By Andrew McMartin
Restricting migration could help lower house prices, but doing so would be extremely difficult and have little impact, a population economics professor says.
New figures show migration inflow is at its highest level in more than a decade, with a net gain of more than 34,000 migrants in the year to April.
Meanwhile, the number of foreigners moving to New Zealand is at an 11-year high, with 71,000 arriving in the past year.
The number of New Zealanders moving to Australia has also dropped, with just 23,000 crossing the ditch in the past year, compared to 34,000 in the previous year.
Treasury says the number could blow out to 41,500, while ANZ economists go higher, predicting 45,000.
University of Waikato professor of population economics Jacques Poot says the predictions will only have small impact on house prices.
"There is an expectation… that a 1 percent increase in population, due to migration, may well increase prices by about 1 percent, but some people will argue that is an underestimate."
The overall rise in price would also depend on the flexibility of the market, says Prof Poot.
"It really all depends on the response of the housing market – how elastic or flexible is the supply to respond to the increase in demand?"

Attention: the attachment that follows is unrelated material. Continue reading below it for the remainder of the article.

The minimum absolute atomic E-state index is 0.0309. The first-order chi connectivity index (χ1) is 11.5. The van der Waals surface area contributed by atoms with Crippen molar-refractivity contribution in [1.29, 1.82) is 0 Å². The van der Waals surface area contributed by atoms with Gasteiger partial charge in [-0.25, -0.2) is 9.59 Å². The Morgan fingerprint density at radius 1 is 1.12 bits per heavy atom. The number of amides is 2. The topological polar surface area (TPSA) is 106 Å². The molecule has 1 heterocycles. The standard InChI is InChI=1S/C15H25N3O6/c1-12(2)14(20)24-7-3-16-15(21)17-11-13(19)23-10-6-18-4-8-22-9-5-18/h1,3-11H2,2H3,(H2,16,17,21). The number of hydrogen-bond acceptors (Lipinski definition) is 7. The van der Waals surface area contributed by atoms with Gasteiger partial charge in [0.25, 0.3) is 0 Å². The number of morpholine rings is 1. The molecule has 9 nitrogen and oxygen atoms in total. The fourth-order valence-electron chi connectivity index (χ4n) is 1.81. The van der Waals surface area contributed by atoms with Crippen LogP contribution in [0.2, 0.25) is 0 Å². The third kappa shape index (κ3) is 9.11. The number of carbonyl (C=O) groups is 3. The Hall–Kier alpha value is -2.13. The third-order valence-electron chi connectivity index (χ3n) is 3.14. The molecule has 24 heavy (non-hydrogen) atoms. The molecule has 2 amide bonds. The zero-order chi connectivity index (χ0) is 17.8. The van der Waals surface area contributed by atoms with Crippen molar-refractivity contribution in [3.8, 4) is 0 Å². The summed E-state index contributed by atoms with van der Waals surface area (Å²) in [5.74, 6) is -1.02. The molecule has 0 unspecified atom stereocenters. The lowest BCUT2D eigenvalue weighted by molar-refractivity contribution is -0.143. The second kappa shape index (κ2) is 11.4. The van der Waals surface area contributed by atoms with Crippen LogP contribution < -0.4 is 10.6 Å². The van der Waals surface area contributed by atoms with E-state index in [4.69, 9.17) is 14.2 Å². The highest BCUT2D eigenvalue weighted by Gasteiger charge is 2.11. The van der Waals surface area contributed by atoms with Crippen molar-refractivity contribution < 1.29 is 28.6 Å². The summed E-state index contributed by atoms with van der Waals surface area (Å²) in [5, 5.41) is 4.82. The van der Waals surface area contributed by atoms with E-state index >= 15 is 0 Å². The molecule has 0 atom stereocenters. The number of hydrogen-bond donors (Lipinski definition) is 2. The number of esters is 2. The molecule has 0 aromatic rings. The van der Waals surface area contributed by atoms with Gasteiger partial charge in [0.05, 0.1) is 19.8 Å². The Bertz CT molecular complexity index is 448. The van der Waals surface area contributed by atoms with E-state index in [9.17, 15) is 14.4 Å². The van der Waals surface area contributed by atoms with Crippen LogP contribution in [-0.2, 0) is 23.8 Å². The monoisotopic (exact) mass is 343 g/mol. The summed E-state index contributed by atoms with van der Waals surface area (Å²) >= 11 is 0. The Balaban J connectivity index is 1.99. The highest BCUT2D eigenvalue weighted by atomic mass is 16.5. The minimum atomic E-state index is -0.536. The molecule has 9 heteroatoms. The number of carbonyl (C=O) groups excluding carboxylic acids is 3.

While restricting migration would have some impact on price, doing so would be extremely difficult, says Prof Poot.
"There is some virtue in it, in that it takes off some of the pressure.
"Migration does in the short run create what we would call excess demand, and therefore it does have inflationary impacts.
"To control that in New Zealand, which has one of the highest rates of both inward migration and outward migration in the developed world, is actually very difficult to do."
Labour has proposed limiting immigration to keep house prices down, but hasn't yet set a target. The Government has no plans to change the rules, saying New Zealand needs more skilled workers in areas such as information technology.
source: newshub archive